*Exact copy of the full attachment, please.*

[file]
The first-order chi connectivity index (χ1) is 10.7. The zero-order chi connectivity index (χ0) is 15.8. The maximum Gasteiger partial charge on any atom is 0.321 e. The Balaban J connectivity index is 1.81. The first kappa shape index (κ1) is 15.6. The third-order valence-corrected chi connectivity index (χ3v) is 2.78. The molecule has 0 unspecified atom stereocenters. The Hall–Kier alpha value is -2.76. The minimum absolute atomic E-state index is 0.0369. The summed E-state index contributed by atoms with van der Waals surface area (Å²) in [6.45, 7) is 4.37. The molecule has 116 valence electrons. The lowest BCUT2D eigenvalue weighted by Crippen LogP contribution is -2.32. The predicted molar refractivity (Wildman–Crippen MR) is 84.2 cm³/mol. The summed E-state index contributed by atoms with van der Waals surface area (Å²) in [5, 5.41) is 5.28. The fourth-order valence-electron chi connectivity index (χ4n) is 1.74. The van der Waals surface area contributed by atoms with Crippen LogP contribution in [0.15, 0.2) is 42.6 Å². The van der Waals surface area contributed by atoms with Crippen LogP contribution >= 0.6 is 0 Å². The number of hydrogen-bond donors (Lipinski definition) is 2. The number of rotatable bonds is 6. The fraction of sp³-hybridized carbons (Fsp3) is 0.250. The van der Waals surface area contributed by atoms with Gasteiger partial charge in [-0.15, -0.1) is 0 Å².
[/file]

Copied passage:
The first-order chi connectivity index (χ1) is 10.7. The zero-order chi connectivity index (χ0) is 15.8. The maximum Gasteiger partial charge on any atom is 0.321 e. The Balaban J connectivity index is 1.81. The first kappa shape index (κ1) is 15.6. The third-order valence-corrected chi connectivity index (χ3v) is 2.78. The molecule has 0 unspecified atom stereocenters. The Hall–Kier alpha value is -2.76. The minimum absolute atomic E-state index is 0.0369. The summed E-state index contributed by atoms with van der Waals surface area (Å²) in [6.45, 7) is 4.37. The molecule has 116 valence electrons. The lowest BCUT2D eigenvalue weighted by Crippen LogP contribution is -2.32. The predicted molar refractivity (Wildman–Crippen MR) is 84.2 cm³/mol. The summed E-state index contributed by atoms with van der Waals surface area (Å²) in [5, 5.41) is 5.28. The fourth-order valence-electron chi connectivity index (χ4n) is 1.74. The van der Waals surface area contributed by atoms with Crippen LogP contribution in [0.15, 0.2) is 42.6 Å². The van der Waals surface area contributed by atoms with Crippen LogP contribution >= 0.6 is 0 Å². The number of hydrogen-bond donors (Lipinski definition) is 2. The number of rotatable bonds is 6. The fraction of sp³-hybridized carbons (Fsp3) is 0.250. The van der Waals surface area contributed by atoms with Gasteiger partial charge in [-0.15, -0.1) is 0 Å².